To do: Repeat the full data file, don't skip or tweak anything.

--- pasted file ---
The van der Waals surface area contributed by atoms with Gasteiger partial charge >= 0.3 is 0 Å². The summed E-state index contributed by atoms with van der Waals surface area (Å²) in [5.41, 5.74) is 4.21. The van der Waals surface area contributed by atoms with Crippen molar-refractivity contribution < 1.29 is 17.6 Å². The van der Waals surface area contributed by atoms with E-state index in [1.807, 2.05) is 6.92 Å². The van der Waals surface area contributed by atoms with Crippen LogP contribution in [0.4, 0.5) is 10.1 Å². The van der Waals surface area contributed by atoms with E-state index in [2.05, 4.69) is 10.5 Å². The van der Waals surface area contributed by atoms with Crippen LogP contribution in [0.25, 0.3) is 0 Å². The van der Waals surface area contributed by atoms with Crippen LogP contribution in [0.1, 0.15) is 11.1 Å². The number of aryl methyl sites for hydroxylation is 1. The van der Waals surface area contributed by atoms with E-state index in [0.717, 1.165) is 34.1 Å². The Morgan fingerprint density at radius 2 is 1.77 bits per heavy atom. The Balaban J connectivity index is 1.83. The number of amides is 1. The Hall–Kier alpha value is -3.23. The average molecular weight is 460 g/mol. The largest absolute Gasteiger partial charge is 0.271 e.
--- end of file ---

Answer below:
The van der Waals surface area contributed by atoms with Gasteiger partial charge >= 0.3 is 0 Å². The summed E-state index contributed by atoms with van der Waals surface area (Å²) in [5.41, 5.74) is 4.21. The van der Waals surface area contributed by atoms with Crippen molar-refractivity contribution < 1.29 is 17.6 Å². The van der Waals surface area contributed by atoms with E-state index in [1.807, 2.05) is 6.92 Å². The van der Waals surface area contributed by atoms with Crippen LogP contribution in [0.4, 0.5) is 10.1 Å². The van der Waals surface area contributed by atoms with E-state index in [2.05, 4.69) is 10.5 Å². The van der Waals surface area contributed by atoms with Crippen LogP contribution in [0.25, 0.3) is 0 Å². The van der Waals surface area contributed by atoms with Crippen LogP contribution in [0.1, 0.15) is 11.1 Å². The number of aryl methyl sites for hydroxylation is 1. The van der Waals surface area contributed by atoms with E-state index in [0.717, 1.165) is 34.1 Å². The Morgan fingerprint density at radius 2 is 1.77 bits per heavy atom. The Balaban J connectivity index is 1.83. The number of amides is 1. The Hall–Kier alpha value is -3.23. The average molecular weight is 460 g/mol. The largest absolute Gasteiger partial charge is 0.271 e.